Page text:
Corporate Social Responsibility in Nepal: Duty or Compulsion

Corporate Social Responsibility (CSR) is the commitment from all the stakeholders, business to be specific, for their contribution to improve the quality of life of the people of a certain community or a society at large. CSR is considered as the transparent business practices based on business ethics that come along with the legal requirements and accountability towards the society.

While all businesses look for maximizing profit, coming together this ambition with social values and cultural responsibility helps in enhancing the long-term value creation of a business. Business houses can perform CSR of different kinds and scales, which may or may not require an added investment.

The corporate world in Nepal, for few years, was involved in CSR and had been practicing silent philanthropy for different sectors of the society. Most commonly, businesses are focusing on education, healthcare and environment, and heritage protection to count as a part of CSR.

The Industrial Enterprise Act (section 48) and Circular no. 11/073/74 issued by Nepal Rastra Bank mandatorily imposed CSR over certain industries, banks, and financial institutions.

The most common CSR practices in Nepal are related to corporate governance as well as customers whereas the least common CSR practices include the environment and community-related activities. There are few businesses that have been involved in the education sector as a part of their CSR.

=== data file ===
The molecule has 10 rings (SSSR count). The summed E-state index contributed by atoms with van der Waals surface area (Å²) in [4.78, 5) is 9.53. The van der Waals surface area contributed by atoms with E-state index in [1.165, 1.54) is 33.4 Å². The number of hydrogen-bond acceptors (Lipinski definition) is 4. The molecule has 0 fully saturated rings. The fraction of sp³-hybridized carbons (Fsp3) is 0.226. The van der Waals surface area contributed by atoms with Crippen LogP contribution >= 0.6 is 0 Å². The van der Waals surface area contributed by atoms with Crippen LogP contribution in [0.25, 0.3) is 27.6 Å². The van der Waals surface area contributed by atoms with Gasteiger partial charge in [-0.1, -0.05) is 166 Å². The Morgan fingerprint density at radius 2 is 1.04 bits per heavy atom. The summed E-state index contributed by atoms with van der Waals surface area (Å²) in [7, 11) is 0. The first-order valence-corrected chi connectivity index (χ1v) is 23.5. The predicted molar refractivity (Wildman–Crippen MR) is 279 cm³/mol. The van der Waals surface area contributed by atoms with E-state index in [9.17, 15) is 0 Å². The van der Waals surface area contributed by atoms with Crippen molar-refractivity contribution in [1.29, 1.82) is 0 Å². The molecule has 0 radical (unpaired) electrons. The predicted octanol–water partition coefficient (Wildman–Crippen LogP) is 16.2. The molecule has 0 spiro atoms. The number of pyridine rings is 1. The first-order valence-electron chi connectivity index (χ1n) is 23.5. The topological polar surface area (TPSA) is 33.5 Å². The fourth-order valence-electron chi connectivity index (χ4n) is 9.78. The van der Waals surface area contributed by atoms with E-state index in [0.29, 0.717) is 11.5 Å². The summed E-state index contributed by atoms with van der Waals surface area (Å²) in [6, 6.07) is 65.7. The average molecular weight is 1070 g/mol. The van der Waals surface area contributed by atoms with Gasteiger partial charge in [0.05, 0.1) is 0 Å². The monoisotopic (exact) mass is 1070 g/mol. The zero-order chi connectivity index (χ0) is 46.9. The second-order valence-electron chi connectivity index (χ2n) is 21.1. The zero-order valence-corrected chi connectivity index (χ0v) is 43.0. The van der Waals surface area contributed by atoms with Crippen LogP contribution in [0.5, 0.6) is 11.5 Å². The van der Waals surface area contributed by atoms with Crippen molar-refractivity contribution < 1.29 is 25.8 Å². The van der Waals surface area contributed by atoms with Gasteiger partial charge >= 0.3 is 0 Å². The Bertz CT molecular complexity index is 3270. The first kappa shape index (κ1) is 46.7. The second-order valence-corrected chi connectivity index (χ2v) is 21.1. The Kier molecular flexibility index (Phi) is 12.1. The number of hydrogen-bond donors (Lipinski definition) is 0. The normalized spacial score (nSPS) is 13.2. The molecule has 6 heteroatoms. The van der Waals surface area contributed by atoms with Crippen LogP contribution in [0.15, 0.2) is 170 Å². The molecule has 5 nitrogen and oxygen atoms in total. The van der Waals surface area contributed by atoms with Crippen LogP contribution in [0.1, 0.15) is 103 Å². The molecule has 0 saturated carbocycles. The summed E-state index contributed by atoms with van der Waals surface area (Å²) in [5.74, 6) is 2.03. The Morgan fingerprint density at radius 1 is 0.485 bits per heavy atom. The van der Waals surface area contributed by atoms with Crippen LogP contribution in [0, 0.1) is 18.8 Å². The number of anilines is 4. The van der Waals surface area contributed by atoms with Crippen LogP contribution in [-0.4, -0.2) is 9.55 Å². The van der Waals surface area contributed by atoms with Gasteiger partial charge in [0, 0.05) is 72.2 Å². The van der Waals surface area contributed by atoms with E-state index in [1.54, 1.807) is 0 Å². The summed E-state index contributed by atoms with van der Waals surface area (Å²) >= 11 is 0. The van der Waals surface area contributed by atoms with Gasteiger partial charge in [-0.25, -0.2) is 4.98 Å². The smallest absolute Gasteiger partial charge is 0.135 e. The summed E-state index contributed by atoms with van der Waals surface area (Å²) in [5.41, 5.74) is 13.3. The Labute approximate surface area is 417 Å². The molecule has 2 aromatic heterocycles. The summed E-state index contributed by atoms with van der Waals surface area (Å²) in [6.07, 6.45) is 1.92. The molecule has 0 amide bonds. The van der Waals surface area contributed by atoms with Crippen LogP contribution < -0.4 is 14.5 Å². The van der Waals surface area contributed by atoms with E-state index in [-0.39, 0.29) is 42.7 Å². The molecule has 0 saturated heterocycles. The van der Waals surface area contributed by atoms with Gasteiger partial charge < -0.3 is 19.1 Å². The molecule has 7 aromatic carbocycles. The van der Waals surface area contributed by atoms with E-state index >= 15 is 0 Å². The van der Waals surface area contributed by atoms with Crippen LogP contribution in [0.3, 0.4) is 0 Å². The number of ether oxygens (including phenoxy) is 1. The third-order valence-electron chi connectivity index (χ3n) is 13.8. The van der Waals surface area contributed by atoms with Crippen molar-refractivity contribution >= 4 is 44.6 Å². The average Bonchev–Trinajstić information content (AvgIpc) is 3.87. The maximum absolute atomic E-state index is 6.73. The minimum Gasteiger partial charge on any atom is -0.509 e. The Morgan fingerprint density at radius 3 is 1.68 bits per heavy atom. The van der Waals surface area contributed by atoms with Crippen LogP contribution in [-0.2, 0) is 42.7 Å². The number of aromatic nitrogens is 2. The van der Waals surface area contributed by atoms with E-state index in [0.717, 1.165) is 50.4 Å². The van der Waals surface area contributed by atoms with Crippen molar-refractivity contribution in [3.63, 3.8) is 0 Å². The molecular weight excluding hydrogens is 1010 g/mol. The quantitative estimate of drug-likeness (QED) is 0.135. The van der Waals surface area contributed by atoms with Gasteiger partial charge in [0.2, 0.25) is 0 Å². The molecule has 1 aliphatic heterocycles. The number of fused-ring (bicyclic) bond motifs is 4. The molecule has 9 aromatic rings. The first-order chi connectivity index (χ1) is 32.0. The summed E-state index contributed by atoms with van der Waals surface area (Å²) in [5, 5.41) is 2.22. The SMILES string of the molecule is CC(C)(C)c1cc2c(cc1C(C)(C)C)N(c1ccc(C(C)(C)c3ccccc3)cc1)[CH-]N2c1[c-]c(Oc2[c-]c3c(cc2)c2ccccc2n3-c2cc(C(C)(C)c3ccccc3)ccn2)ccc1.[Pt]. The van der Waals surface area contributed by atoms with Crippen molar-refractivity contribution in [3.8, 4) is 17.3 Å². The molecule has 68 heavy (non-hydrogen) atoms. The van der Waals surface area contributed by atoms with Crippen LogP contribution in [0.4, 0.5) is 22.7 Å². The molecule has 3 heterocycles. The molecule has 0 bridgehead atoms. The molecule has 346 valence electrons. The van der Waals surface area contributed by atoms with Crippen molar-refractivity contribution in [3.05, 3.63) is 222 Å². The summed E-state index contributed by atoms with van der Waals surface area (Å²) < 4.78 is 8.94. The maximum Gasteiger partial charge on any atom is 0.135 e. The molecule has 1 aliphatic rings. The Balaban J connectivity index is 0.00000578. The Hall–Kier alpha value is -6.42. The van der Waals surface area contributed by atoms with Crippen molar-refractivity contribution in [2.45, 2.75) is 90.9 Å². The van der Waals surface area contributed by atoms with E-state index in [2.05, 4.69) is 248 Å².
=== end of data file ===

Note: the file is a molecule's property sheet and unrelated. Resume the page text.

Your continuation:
Ncell, for example, as a responsible corporate house, has made a significant investment of more than NPR 1.25 billion in various social projects, contributing to socio-economic development and support the government in achieving Sustainable Development Goals (SDGs). Ncell has been providing various scholarships to needy students and excellence awards for the good performance of students. Likewise, The Chaudhary Foundation under the Chaudhary Group is getting involved in educating the next generation of Nepal (Gyanodaya Scholarship, community schools, Anuvuti, etc.) as a part of their social responsibility.

Even as there has been a significant interest in CSR and also the government policy has also made compulsion for businesses, as experts opine, the overall practice is still at the moderate level. The companies are still not paying enough attention to education-related issues.

Even with the gradual practice of CSR culture in Nepal, the actual concept of CSR is yet to be captivated well by the corporate world in Nepal. The business houses, despite spending their substantial time and money on projects, the impact to the concerned stakeholders is hardly felt, especially in education sectors. After the 2015 earthquakes, according to the ADB, close to 8,000 schools and 30,000 classrooms were damaged or destroyed, directly affecting the education of 1.5 million children. However, these corporate houses, as experts say, could not address the core part even after six years of the massive earthquake. And whatever efforts have been made, most of them are found to be in no connection with the company’s vision or strategy to fulfill their CSR.

The government and policymakers have been considering giving tax exemption or any other clearly spelled out benefits to the corporate houses for their CSR activities. However, CSR should not be a compliance-based activity, and today’s businesses should follow their corporate social responsibility at whichever level possible to be a sustainable and socially responsible business.

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